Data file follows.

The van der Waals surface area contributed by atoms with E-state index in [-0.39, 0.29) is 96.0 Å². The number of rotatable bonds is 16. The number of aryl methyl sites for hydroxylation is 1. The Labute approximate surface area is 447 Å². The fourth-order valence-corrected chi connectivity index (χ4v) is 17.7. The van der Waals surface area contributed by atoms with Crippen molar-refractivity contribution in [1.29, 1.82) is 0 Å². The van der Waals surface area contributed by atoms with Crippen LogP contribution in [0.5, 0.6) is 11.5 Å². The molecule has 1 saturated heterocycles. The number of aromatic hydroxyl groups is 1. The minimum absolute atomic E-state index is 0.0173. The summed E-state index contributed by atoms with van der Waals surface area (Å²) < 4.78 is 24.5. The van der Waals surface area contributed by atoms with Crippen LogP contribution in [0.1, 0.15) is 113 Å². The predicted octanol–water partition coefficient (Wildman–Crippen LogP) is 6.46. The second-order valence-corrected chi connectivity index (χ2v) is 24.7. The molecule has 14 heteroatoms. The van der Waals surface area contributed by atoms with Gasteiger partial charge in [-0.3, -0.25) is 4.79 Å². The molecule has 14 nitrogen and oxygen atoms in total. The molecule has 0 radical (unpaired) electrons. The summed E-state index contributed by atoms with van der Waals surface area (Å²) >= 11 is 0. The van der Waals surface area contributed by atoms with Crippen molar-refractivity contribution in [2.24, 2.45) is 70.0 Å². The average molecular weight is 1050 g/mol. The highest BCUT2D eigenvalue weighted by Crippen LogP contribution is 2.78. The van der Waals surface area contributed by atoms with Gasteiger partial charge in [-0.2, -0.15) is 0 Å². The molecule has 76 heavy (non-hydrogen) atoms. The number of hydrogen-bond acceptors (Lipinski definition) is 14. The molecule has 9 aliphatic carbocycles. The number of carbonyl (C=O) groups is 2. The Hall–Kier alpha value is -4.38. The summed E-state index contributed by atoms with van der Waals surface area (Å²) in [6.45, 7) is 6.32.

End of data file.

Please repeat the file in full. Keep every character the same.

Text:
The van der Waals surface area contributed by atoms with E-state index in [-0.39, 0.29) is 96.0 Å². The number of rotatable bonds is 16. The number of aryl methyl sites for hydroxylation is 1. The Labute approximate surface area is 447 Å². The fourth-order valence-corrected chi connectivity index (χ4v) is 17.7. The van der Waals surface area contributed by atoms with Crippen molar-refractivity contribution in [1.29, 1.82) is 0 Å². The van der Waals surface area contributed by atoms with Crippen LogP contribution in [0.5, 0.6) is 11.5 Å². The molecule has 1 saturated heterocycles. The number of aromatic hydroxyl groups is 1. The minimum absolute atomic E-state index is 0.0173. The summed E-state index contributed by atoms with van der Waals surface area (Å²) < 4.78 is 24.5. The van der Waals surface area contributed by atoms with Crippen LogP contribution in [0.1, 0.15) is 113 Å². The predicted octanol–water partition coefficient (Wildman–Crippen LogP) is 6.46. The second-order valence-corrected chi connectivity index (χ2v) is 24.7. The molecule has 14 heteroatoms. The van der Waals surface area contributed by atoms with Gasteiger partial charge in [-0.3, -0.25) is 4.79 Å². The molecule has 14 nitrogen and oxygen atoms in total. The molecule has 0 radical (unpaired) electrons. The summed E-state index contributed by atoms with van der Waals surface area (Å²) >= 11 is 0. The van der Waals surface area contributed by atoms with Crippen molar-refractivity contribution in [2.24, 2.45) is 70.0 Å². The average molecular weight is 1050 g/mol. The highest BCUT2D eigenvalue weighted by Crippen LogP contribution is 2.78. The van der Waals surface area contributed by atoms with Gasteiger partial charge in [-0.2, -0.15) is 0 Å². The molecule has 76 heavy (non-hydrogen) atoms. The number of hydrogen-bond acceptors (Lipinski definition) is 14. The molecule has 9 aliphatic carbocycles. The number of carbonyl (C=O) groups is 2. The Hall–Kier alpha value is -4.38. The summed E-state index contributed by atoms with van der Waals surface area (Å²) in [6.45, 7) is 6.32.